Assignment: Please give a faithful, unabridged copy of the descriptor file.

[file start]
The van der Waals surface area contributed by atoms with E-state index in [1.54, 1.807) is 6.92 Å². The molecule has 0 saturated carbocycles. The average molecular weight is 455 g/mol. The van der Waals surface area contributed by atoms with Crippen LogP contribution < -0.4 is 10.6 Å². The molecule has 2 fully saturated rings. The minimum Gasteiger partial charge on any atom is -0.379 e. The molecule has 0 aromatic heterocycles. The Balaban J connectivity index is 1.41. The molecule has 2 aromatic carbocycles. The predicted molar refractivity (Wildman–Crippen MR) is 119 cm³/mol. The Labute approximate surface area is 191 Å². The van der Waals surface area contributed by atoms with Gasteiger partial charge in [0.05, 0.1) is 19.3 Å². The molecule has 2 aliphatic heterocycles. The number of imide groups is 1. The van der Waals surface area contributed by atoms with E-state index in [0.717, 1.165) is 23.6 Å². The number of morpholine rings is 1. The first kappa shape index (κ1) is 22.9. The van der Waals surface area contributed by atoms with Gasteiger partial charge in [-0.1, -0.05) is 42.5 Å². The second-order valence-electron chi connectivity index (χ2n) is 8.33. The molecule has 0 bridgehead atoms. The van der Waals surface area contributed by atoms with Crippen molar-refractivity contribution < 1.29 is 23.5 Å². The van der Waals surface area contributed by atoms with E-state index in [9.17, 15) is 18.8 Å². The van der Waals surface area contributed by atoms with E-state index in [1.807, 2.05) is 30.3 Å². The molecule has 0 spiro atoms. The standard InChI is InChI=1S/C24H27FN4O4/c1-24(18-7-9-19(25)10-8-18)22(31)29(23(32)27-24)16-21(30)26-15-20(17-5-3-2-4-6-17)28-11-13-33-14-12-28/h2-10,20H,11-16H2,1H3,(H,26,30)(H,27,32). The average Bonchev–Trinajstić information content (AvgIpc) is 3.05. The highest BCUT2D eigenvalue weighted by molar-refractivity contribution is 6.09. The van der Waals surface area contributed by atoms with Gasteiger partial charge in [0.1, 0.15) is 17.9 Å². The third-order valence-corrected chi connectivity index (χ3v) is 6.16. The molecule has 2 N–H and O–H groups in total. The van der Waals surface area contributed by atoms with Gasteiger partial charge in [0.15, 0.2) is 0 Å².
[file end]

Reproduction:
The van der Waals surface area contributed by atoms with E-state index in [1.54, 1.807) is 6.92 Å². The molecule has 0 saturated carbocycles. The average molecular weight is 455 g/mol. The van der Waals surface area contributed by atoms with Crippen LogP contribution < -0.4 is 10.6 Å². The molecule has 2 fully saturated rings. The minimum Gasteiger partial charge on any atom is -0.379 e. The molecule has 0 aromatic heterocycles. The Balaban J connectivity index is 1.41. The molecule has 2 aromatic carbocycles. The predicted molar refractivity (Wildman–Crippen MR) is 119 cm³/mol. The Labute approximate surface area is 191 Å². The van der Waals surface area contributed by atoms with Gasteiger partial charge in [0.05, 0.1) is 19.3 Å². The molecule has 2 aliphatic heterocycles. The number of imide groups is 1. The van der Waals surface area contributed by atoms with E-state index in [0.717, 1.165) is 23.6 Å². The number of morpholine rings is 1. The first kappa shape index (κ1) is 22.9. The van der Waals surface area contributed by atoms with Gasteiger partial charge in [-0.1, -0.05) is 42.5 Å². The second-order valence-electron chi connectivity index (χ2n) is 8.33. The molecule has 0 bridgehead atoms. The van der Waals surface area contributed by atoms with Crippen molar-refractivity contribution < 1.29 is 23.5 Å². The van der Waals surface area contributed by atoms with E-state index in [9.17, 15) is 18.8 Å². The van der Waals surface area contributed by atoms with E-state index in [1.807, 2.05) is 30.3 Å². The molecule has 0 spiro atoms. The standard InChI is InChI=1S/C24H27FN4O4/c1-24(18-7-9-19(25)10-8-18)22(31)29(23(32)27-24)16-21(30)26-15-20(17-5-3-2-4-6-17)28-11-13-33-14-12-28/h2-10,20H,11-16H2,1H3,(H,26,30)(H,27,32). The average Bonchev–Trinajstić information content (AvgIpc) is 3.05. The highest BCUT2D eigenvalue weighted by molar-refractivity contribution is 6.09. The van der Waals surface area contributed by atoms with Gasteiger partial charge in [0.1, 0.15) is 17.9 Å². The third-order valence-corrected chi connectivity index (χ3v) is 6.16. The molecule has 2 N–H and O–H groups in total. The van der Waals surface area contributed by atoms with Gasteiger partial charge in [0.15, 0.2) is 0 Å².